Flood victims at risk of developing PTSD, say experts


FLOOD victims may likely develop post-traumatic stress disorder (PTSD) if they are unable to cope with the physical, psychological and financial challenges arising from the disaster.

Mercy Malaysia exco Dr Keith Tye Sue Kiat said apart from PTSD, the common mental issues include feeling anxious especially when seeing dark clouds and disappointment due to the absence of a warning before the floods.

“Quite a number of them are having some psychological distress due to the multiple issues.

“Let’s say if we are talking about the different groups, there are different concerns for children, adolescents or for the elderly,” he told The Malaysian Reserve.

“We give them different interventions like in general, we will provide psychological first aid (PFA) which is an immediate response that we will usually provide to the survivor based on a potential guideline, because we want to reduce the tendency of having the mental health issue in the future,” he explained.

PFA also includes non-intrusive and particular care support, and councillors would also assess the needs and concerns of the flood victims.

“We try to help them to address their basic needs and then we list the names and then try to provide support for them if this is a safe place for them to receive attention.

“Then we also happen to connect to any information that has been in social support and also we are trying to protect them from harm,” Dr Tye explained.

This type of support is applicable for all groups and Mercy Malaysia has even set up a child-learning space, so they would go back to normal.

Another thing to look at are the warning signs, Dr Tye said. Some are able to cope with the current challenges, while some may have mental health issues and require further attention.

“Let’s say they feel that they are having this issue, it is good to refer to psychological counsellors for further assessment.

“If they start to show the signs and symptoms of isolation, having difficulty eating, sleeping and then they start to have suicidal thoughts, it might not be a good idea to leave them alone.”

Any individual from different backgrounds can conduct PFA services, provided they are trained in handling the disaster first.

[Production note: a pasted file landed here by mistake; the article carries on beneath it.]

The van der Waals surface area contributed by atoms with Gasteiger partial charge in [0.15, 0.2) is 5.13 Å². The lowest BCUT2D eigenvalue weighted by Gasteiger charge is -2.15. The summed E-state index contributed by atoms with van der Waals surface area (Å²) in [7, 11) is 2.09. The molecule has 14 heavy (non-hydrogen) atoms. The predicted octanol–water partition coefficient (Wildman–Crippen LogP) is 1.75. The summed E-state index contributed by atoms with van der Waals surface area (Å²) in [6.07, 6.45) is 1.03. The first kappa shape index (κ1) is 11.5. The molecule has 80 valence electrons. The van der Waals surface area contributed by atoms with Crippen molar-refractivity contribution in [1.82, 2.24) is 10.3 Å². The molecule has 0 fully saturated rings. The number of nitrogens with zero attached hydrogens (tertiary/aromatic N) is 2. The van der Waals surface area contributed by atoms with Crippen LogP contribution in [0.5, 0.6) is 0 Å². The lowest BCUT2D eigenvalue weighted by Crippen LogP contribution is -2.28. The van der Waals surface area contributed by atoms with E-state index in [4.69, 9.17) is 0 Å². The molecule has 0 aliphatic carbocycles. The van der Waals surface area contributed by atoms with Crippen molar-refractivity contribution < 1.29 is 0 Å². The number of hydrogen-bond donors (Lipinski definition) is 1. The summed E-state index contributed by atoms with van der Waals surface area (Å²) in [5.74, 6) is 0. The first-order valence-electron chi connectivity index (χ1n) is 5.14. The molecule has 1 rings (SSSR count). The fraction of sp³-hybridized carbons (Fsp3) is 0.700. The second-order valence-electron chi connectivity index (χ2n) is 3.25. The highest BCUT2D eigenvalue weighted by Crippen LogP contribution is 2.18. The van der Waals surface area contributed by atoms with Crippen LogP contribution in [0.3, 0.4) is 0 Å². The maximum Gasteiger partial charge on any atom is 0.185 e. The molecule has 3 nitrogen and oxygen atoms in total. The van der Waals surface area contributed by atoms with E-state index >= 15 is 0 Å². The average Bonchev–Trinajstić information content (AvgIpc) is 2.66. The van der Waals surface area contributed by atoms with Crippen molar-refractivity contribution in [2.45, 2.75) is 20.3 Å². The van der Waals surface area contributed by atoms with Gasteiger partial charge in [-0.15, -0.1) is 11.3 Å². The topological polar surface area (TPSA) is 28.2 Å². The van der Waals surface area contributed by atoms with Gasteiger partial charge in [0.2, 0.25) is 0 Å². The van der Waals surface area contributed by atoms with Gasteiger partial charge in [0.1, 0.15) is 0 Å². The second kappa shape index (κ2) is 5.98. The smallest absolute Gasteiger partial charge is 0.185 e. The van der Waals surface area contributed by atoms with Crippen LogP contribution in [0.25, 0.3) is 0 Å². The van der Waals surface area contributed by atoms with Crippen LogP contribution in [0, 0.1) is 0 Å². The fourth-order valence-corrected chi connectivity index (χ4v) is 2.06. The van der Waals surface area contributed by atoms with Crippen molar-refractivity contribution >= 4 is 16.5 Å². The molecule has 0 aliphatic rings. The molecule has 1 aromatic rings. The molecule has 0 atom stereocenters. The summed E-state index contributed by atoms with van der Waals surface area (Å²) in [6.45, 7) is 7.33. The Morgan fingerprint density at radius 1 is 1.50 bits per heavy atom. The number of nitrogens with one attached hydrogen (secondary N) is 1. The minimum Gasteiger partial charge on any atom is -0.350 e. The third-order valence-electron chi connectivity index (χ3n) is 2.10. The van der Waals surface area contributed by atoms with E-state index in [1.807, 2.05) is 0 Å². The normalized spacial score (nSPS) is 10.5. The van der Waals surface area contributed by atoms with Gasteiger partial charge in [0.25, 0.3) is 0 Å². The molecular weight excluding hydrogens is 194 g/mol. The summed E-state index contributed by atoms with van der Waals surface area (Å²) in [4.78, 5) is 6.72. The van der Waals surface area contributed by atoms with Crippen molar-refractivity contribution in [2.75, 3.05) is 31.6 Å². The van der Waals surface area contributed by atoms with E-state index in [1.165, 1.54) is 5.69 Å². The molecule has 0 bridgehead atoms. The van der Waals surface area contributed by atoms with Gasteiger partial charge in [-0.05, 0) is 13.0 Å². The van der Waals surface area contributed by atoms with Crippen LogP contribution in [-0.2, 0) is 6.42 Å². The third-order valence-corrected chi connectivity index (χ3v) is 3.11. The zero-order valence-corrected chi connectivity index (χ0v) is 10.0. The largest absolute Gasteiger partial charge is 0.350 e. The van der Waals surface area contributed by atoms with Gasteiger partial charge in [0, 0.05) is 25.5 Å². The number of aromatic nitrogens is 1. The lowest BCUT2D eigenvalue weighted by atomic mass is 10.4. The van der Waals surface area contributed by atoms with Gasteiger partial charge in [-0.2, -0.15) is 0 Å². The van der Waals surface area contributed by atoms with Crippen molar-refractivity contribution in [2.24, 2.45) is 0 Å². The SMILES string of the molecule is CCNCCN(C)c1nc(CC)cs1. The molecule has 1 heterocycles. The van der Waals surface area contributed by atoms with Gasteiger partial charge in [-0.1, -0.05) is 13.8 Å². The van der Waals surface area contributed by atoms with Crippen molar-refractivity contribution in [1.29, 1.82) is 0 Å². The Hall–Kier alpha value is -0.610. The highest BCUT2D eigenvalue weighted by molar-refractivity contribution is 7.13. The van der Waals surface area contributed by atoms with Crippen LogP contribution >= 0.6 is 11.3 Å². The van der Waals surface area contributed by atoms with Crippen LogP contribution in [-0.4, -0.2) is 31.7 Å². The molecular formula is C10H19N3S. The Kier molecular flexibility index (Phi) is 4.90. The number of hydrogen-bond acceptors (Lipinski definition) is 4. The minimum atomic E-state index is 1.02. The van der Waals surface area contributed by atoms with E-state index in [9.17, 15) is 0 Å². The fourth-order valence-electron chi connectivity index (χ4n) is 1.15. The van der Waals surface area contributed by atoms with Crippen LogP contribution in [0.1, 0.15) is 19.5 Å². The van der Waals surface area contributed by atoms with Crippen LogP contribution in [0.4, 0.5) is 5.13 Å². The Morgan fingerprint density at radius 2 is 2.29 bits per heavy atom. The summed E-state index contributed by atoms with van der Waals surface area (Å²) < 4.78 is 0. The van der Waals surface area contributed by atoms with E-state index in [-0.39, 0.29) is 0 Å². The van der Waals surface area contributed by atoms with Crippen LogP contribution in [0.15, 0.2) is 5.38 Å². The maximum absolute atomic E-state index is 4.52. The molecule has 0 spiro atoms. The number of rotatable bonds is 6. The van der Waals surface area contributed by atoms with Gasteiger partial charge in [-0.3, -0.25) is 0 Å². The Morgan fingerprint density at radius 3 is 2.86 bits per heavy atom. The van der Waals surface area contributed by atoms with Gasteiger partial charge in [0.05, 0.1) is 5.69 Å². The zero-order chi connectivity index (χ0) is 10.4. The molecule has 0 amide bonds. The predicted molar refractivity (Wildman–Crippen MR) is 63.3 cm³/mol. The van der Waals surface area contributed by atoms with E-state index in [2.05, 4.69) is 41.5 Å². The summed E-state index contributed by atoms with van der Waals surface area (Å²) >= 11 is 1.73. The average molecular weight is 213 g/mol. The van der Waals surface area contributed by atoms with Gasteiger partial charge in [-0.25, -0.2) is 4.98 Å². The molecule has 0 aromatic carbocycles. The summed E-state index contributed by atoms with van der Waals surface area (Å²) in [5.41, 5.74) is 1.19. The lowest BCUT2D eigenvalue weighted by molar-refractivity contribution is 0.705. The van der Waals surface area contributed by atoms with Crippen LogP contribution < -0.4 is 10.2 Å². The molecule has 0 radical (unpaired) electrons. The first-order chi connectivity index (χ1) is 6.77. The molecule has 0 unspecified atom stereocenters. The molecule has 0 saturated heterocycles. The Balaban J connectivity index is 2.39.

“Even as a mental professional, for those who are psychological practitioners, counsellors, or even a normal citizen. As long as they are trained, they are able to provide the service.”

For Mercy Malaysia, they are already on the ground conducting PFA for flood victims in Hulu Langat and Shah Alam, Selangor, as well as in Pahang, to provide psychological support services.

Social Health PhD candidate Dr Khairil Idham Ismail said chronic reaction towards the disaster can develop into either acute stress of PTSD where the common symptoms include re-experiencing the incident and extreme emotional numbness.

It also includes an extreme attempt to prevent these memories form arising again, which means the victims would not want to think or speak about anything which is related to the event.

They would feel heavily triggered if it is brought up.

“When we look at acute stress, it is temporary from the stress response towards the disaster.

“The confusion that occurs is brief as a result of a response to a traumatic experience,” said Dr Khairil.

“The vulnerable groups include children, geriatric or the elderly, those with mental disorders and persons with disabilities, especially those who are from lower income communities and are poor.

“These are the groups that really need assistance and are at high risk in developing some kind of mental health problems,” he said during the PFA 101 for Volunteers webinar organised by Ikram Putrajaya recently.

Despite all the negative implications the floods have caused, there are actually some silver linings behind it.

Dr Khairil believes that flood victims would emerge as altruistic because they feel easier helping other people.

“Another positive impact is that we would develop better leadership skills, we would feel like we want to solve problems, conflict, victims would also develop a relationship between the non-governmental organisations and volunteers.”

University of Cyberjaya psychiatry lecturer Dr Rafidah Bahari said volunteers should remain calm and reassuring to flood victims, so that they feel safe.

“We need to listen with our eyes, heart and ears, so they are able to fully concentrate,” she said during the same webinar.

Volunteers need to pay attention and listen to them completely because this is a way to care about them and being sincere about it.

“When a person is in distress, a lot is going on in their minds, but when they start talking, victims would get back to their senses.”